Skip to main content

AMERICAN MASTERS: Tyrus

Airs Saturday, Aug. 17, 2019 at 7 p.m. on KPBS 2

Portrait of Tyrus Wong. Filmmaker Pamela Tom spotlights this seminal, but her...

Credit: Courtesy of the Tyrus Wong Family

Above: Portrait of Tyrus Wong. Filmmaker Pamela Tom spotlights this seminal, but heretofore under-credited, figure in AMERICAN MASTERS “Tyrus.”

⁠—Discover the art, life and enduring impact of the Chinese American painter behind “Bambi”⁠—

People worldwide have seen the Disney animated classic “Bambi” and been deeply moved by it, but few can tell you the name of the artist behind the film. Even fewer are aware of this pioneering artist’s impact on American art and popular culture.

Until his death at the age of 106, Tyrus Wong (1910-2016) was America’s oldest living Chinese American artist and one of the last remaining artists from the golden age of Disney animation. The quiet beauty of his Eastern-influenced paintings caught the eye of Walt Disney, who made Wong the inspirational sketch artist for “Bambi.”

Filmmaker Pamela Tom (“A Tribute to Sir Sidney Poitier,” “Two Lies”) corrects a historical wrong by spotlighting this seminal, but heretofore under-credited, figure in AMERICAN MASTERS “Tyrus.”

Tyrus - Trailer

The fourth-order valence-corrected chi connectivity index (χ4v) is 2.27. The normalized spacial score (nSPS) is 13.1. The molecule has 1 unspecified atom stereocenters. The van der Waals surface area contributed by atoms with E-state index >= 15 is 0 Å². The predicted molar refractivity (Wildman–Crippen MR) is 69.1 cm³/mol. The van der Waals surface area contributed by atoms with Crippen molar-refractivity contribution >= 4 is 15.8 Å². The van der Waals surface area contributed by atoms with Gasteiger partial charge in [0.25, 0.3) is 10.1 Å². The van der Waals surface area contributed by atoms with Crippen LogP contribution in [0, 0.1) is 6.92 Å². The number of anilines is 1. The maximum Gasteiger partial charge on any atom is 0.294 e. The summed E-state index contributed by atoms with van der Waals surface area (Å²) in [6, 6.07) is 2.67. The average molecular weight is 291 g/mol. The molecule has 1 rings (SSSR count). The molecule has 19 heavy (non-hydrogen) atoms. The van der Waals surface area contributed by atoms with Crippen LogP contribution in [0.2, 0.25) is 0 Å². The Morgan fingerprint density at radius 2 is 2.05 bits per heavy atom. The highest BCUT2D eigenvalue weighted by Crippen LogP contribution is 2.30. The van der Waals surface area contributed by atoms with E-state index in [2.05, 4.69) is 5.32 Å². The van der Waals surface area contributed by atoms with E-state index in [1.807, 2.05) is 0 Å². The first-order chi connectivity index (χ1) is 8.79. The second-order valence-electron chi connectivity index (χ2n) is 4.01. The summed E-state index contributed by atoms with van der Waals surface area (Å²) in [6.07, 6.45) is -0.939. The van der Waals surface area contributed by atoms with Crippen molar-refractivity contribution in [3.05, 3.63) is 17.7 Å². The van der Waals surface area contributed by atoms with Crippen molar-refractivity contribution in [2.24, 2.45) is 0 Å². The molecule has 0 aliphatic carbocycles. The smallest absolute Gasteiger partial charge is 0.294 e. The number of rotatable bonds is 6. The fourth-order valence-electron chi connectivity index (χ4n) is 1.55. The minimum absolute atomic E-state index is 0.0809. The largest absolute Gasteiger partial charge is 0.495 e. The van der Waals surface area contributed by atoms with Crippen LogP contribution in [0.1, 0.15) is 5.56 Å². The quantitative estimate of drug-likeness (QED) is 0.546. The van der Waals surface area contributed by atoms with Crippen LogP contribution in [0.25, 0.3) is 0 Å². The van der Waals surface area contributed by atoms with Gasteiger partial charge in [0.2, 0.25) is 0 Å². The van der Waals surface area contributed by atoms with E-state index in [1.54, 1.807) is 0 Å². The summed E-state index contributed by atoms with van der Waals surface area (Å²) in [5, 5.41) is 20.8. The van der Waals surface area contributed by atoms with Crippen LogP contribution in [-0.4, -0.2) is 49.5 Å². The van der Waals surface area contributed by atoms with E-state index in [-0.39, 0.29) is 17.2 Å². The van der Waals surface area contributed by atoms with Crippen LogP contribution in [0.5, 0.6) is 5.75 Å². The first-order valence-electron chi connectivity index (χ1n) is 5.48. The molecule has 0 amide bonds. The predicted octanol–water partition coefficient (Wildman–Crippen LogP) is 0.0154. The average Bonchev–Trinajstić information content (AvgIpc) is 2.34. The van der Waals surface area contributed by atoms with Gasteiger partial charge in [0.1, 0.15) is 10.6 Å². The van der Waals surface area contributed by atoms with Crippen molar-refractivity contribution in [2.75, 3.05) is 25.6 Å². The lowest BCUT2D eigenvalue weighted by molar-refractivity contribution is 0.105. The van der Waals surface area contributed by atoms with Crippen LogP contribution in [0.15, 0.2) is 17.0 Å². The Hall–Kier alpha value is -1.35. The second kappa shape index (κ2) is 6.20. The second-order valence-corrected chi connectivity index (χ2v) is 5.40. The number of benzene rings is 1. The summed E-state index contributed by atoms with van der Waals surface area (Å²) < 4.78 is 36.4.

Until his death at the age of 106, Tyrus Wong was America’s oldest living Chinese American artist and one of the last remaining artists from the golden age of Disney animation. The quiet beauty of his Eastern-influenced paintings had a pioneering impact on American art and popular culture.

Born in Canton (now Guangzhou), China, right before the fall of the Chinese Empire, Wong and his father immigrated to America in 1919, never to see their family again.

The film shows how he overcame a life of poverty and racism to become a celebrated painter who once exhibited with Picasso and Matisse, a Hollywood sketch artist, and ‘Disney Legend.’

Tyrus Wong's detention as a new immigrant

As a young boy, Tyrus Wong came to the United States with his father, but as part of a grueling immigration process, was detained for a month before being allowed into the country.

Previously unseen art and interviews with Wong, movie clips and archival footage illustrate how his unique style – melding Chinese calligraphic and landscape influences with contemporary Western art – is found in everything from Disney animation (“Bambi”) and live-action Hollywood studio films (“Rebel Without a Cause,” “The Wild Bunch,” “Sands of Iwo Jima,” “April in Paris”) to Hallmark Christmas cards, kites and hand-painted California dinnerware to fine art and Depression-era WPA paintings.

How Tyrus Wong got the job to animate Bambi

When he began working for Disney, Wong's role was minor and technical. Then, when a supervisor noticed his work, he was asked to create the atmosphere for the film "Bambi." Wong would go on to paint hundreds of pastels that would define the impressionistic, colorful forests throughout the film.